Food can be sensual and evocative in a world where cooking defines a women’s role. In Shadows of Olive Trees, the second rise of feminism battles against defined traditions of sexual roles and gender equity. Tessa, the good daughter of Greek immigrants is torn between the restrictions of traditions of the past and the dangerous freedoms of independence.
The Greek food is comforting, delicious, voluptuous, overflowing, all encompassing, blocking Tessa’s pathway to self determination. The cooking and feasting is part of daily life:
The priest honours her parents with a visit to the house. Mrs Kassis and Tessa lay out the dolmades, taramasalata and spinach squares on the coffee table in the sitting room. The priest is punctual. His long black flowing gown and dark beard are familiar and Mr Kassis welcomes him into his house.
The priest is a stern man, unwilling to compromise on the stringent morals of his Church. Around him, Tessa is nervous, and she hopes he doesn't sense her other life, hidden behind her serving. The priest compliments Mrs Kassis on her dolmades, making her smile. Mr Kassis and the priest talk politics and social order while Peter listens respectfully, speaking only when a question is directed at him.
The women clear the table and bring the cakes they have spent days preparing. Tessa licks honey from her fingers as she carries sweet baklava laden with honey and nuts to the table. Almond pastries, Greek sweets, kataifi lie on the table like wanton women ready to be taken. Tessa smiles as the priest and her father being wrapped around the pastries.
The priest leaves, content. Mr Kassis goes to his room, because he is tired from the long hours in his factory. Peter sees that his mother is tired too, and takes some plates to the kitchen to help her. Mrs Kassis kisses her son. Tessa and her mother continue cooking and baking for the events that mark the visiting and feasting of Christmas.
Tessa and her family visit John Pappas and his parents. John Pappas has been approved asTessa’s potential husband. As the visit continues, the food and drink reflect the two worlds:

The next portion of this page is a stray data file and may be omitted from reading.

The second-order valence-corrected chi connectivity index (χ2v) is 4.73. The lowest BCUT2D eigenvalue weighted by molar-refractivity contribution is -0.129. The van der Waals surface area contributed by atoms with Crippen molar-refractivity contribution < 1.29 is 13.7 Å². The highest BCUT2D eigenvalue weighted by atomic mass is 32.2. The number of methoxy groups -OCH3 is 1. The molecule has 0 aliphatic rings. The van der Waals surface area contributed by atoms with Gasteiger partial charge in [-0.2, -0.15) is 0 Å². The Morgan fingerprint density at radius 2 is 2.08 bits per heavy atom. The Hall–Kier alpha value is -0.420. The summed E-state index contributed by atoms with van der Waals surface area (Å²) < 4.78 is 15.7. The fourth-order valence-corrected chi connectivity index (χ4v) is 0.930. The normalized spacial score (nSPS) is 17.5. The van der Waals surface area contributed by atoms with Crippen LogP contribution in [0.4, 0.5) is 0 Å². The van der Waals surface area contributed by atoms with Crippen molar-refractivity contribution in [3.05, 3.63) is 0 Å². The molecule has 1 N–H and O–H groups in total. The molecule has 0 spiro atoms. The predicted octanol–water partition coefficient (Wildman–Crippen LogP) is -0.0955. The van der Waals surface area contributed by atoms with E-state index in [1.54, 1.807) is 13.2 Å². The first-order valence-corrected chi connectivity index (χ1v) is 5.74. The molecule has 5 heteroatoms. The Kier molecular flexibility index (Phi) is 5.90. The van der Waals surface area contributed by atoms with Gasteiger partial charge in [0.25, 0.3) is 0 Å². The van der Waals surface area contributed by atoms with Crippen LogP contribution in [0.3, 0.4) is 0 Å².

After the greetings and the ritual compliments on each other's appearance and the house, the men go to the lounge room. Mr Pappas opens the bottle of ouzo and pours a glass for Peter and Mr Kassis, then himself and John Pappas. 'Strong.' Mr Pappas approves and smiles. Tessa and Mrs Kassis are already in the kitchen helping Mrs Pappas with the meal ...
The table is laid with silver service. The centre-piece is a painted glass bowl overflowing with out- of-season peaches, plums, cantaloupe and strawberries. The meal is generous, overflowing like the fruits in the bowl. Moussaka is layered heavily with black eggplant and the leanest cut of topside mince. Salads of red tomatoes from the garden and black olives and white feta spill over the edges of bowls. The bread is fresh, bought from the bakery because the parents only eat freshly baked bread, like it was at their Greek village.
Food is so seductive. We want to make the honey baklava with its flaky thin pastry, nuts, dripping with honey. We can feel the love Tessa has for her family and traditions, like the pleasures of eating baklava. However, the honey sticks and Tessa has to make the decision to be all she can be.
Thanks for stopping by to share your food for thought, Susanne!
Astrid Lindgren Memorial Award nominee, you'll find Susanne in Istanbul speaking to 1000s of kids about NO bullying; advocating for the United Nations Vision2020 in a campaign for sight, recording The Boy in the Big Blue Glasses for Vision Australia; in remote indigenous schools bringing literacy to kids from pre-schoolers to young adults. Susanne Gervay’s loved books include her anti-bullying I Am Jack books; YA books Butterflies (disability), Shadows of Olive Trees (feminism); picture books Elephants Have Wings (Harmony Day), The Boy in the Big Blue Glasses (Vision2020) and Heroes of the Secret Underground empowering kids to become warriors of change.